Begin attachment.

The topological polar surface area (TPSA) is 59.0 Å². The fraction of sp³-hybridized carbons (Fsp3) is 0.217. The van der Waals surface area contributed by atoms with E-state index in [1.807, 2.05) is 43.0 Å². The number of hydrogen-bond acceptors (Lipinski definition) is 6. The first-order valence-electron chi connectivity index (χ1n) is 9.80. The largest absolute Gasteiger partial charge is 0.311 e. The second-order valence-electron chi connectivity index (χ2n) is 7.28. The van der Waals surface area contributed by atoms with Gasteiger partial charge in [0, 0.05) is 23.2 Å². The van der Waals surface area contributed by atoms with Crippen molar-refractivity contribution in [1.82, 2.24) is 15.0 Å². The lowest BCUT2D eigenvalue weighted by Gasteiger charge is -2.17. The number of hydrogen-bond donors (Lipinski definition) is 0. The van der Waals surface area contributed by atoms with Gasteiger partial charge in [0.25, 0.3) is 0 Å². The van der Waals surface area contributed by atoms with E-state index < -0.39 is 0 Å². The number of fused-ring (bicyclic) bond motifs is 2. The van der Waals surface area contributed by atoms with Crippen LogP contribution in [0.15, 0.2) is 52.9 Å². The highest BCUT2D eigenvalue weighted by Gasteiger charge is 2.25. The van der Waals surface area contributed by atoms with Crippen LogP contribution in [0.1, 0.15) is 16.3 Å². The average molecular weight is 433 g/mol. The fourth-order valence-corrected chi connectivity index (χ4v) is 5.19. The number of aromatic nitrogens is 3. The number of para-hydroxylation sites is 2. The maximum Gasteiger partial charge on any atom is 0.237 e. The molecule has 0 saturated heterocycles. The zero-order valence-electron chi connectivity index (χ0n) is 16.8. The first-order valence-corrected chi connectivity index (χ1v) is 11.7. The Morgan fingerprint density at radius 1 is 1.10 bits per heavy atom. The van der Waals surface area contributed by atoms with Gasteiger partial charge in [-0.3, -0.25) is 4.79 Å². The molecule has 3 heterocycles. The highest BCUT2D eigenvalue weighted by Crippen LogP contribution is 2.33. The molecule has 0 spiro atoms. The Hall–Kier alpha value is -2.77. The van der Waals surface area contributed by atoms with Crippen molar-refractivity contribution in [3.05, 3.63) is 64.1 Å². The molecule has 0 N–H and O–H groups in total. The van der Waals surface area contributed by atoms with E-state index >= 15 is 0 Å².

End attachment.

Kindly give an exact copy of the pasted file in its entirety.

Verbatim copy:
The topological polar surface area (TPSA) is 59.0 Å². The fraction of sp³-hybridized carbons (Fsp3) is 0.217. The van der Waals surface area contributed by atoms with E-state index in [1.807, 2.05) is 43.0 Å². The number of hydrogen-bond acceptors (Lipinski definition) is 6. The first-order valence-electron chi connectivity index (χ1n) is 9.80. The largest absolute Gasteiger partial charge is 0.311 e. The second-order valence-electron chi connectivity index (χ2n) is 7.28. The van der Waals surface area contributed by atoms with Gasteiger partial charge in [0, 0.05) is 23.2 Å². The van der Waals surface area contributed by atoms with Crippen molar-refractivity contribution in [1.82, 2.24) is 15.0 Å². The lowest BCUT2D eigenvalue weighted by Gasteiger charge is -2.17. The number of hydrogen-bond donors (Lipinski definition) is 0. The van der Waals surface area contributed by atoms with Gasteiger partial charge in [0.25, 0.3) is 0 Å². The van der Waals surface area contributed by atoms with E-state index < -0.39 is 0 Å². The number of fused-ring (bicyclic) bond motifs is 2. The van der Waals surface area contributed by atoms with Crippen LogP contribution in [0.15, 0.2) is 52.9 Å². The highest BCUT2D eigenvalue weighted by Gasteiger charge is 2.25. The van der Waals surface area contributed by atoms with Crippen LogP contribution in [0.1, 0.15) is 16.3 Å². The average molecular weight is 433 g/mol. The fourth-order valence-corrected chi connectivity index (χ4v) is 5.19. The number of aromatic nitrogens is 3. The number of para-hydroxylation sites is 2. The maximum Gasteiger partial charge on any atom is 0.237 e. The molecule has 0 saturated heterocycles. The zero-order valence-electron chi connectivity index (χ0n) is 16.8. The first-order valence-corrected chi connectivity index (χ1v) is 11.7. The Morgan fingerprint density at radius 1 is 1.10 bits per heavy atom. The van der Waals surface area contributed by atoms with Gasteiger partial charge in [-0.3, -0.25) is 4.79 Å². The molecule has 3 heterocycles. The highest BCUT2D eigenvalue weighted by Crippen LogP contribution is 2.33. The molecule has 0 spiro atoms. The Hall–Kier alpha value is -2.77. The van der Waals surface area contributed by atoms with Crippen molar-refractivity contribution in [3.05, 3.63) is 64.1 Å². The molecule has 0 N–H and O–H groups in total. The van der Waals surface area contributed by atoms with E-state index >= 15 is 0 Å².